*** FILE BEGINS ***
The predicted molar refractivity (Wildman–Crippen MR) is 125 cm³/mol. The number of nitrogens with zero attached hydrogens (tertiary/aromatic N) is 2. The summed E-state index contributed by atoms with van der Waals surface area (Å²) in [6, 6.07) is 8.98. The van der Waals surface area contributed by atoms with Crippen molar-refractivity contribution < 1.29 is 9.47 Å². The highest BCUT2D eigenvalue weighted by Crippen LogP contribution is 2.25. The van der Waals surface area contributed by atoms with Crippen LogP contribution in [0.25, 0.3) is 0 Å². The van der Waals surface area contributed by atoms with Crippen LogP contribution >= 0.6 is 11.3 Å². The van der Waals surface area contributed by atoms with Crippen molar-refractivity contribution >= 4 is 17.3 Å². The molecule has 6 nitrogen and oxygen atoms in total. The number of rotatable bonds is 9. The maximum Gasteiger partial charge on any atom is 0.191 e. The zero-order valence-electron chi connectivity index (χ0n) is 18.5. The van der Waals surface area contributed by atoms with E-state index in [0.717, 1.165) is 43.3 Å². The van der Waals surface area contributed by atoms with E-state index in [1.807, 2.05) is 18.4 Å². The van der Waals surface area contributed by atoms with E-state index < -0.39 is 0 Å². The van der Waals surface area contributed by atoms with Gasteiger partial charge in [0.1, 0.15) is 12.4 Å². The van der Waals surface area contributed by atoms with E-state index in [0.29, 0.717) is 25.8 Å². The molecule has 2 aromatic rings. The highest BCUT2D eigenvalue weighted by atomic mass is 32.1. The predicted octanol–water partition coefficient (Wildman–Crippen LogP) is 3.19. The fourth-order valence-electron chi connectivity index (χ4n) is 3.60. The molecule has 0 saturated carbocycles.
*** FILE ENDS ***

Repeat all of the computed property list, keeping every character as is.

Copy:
The predicted molar refractivity (Wildman–Crippen MR) is 125 cm³/mol. The number of nitrogens with zero attached hydrogens (tertiary/aromatic N) is 2. The summed E-state index contributed by atoms with van der Waals surface area (Å²) in [6, 6.07) is 8.98. The van der Waals surface area contributed by atoms with Crippen molar-refractivity contribution < 1.29 is 9.47 Å². The highest BCUT2D eigenvalue weighted by Crippen LogP contribution is 2.25. The van der Waals surface area contributed by atoms with Crippen LogP contribution in [0.25, 0.3) is 0 Å². The van der Waals surface area contributed by atoms with Crippen LogP contribution >= 0.6 is 11.3 Å². The van der Waals surface area contributed by atoms with Crippen molar-refractivity contribution >= 4 is 17.3 Å². The molecule has 6 nitrogen and oxygen atoms in total. The number of rotatable bonds is 9. The maximum Gasteiger partial charge on any atom is 0.191 e. The zero-order valence-electron chi connectivity index (χ0n) is 18.5. The van der Waals surface area contributed by atoms with E-state index in [0.717, 1.165) is 43.3 Å². The van der Waals surface area contributed by atoms with E-state index in [1.807, 2.05) is 18.4 Å². The van der Waals surface area contributed by atoms with E-state index < -0.39 is 0 Å². The van der Waals surface area contributed by atoms with Gasteiger partial charge in [0.1, 0.15) is 12.4 Å². The van der Waals surface area contributed by atoms with E-state index in [0.29, 0.717) is 25.8 Å². The molecule has 2 aromatic rings. The highest BCUT2D eigenvalue weighted by atomic mass is 32.1. The predicted octanol–water partition coefficient (Wildman–Crippen LogP) is 3.19. The fourth-order valence-electron chi connectivity index (χ4n) is 3.60. The molecule has 0 saturated carbocycles.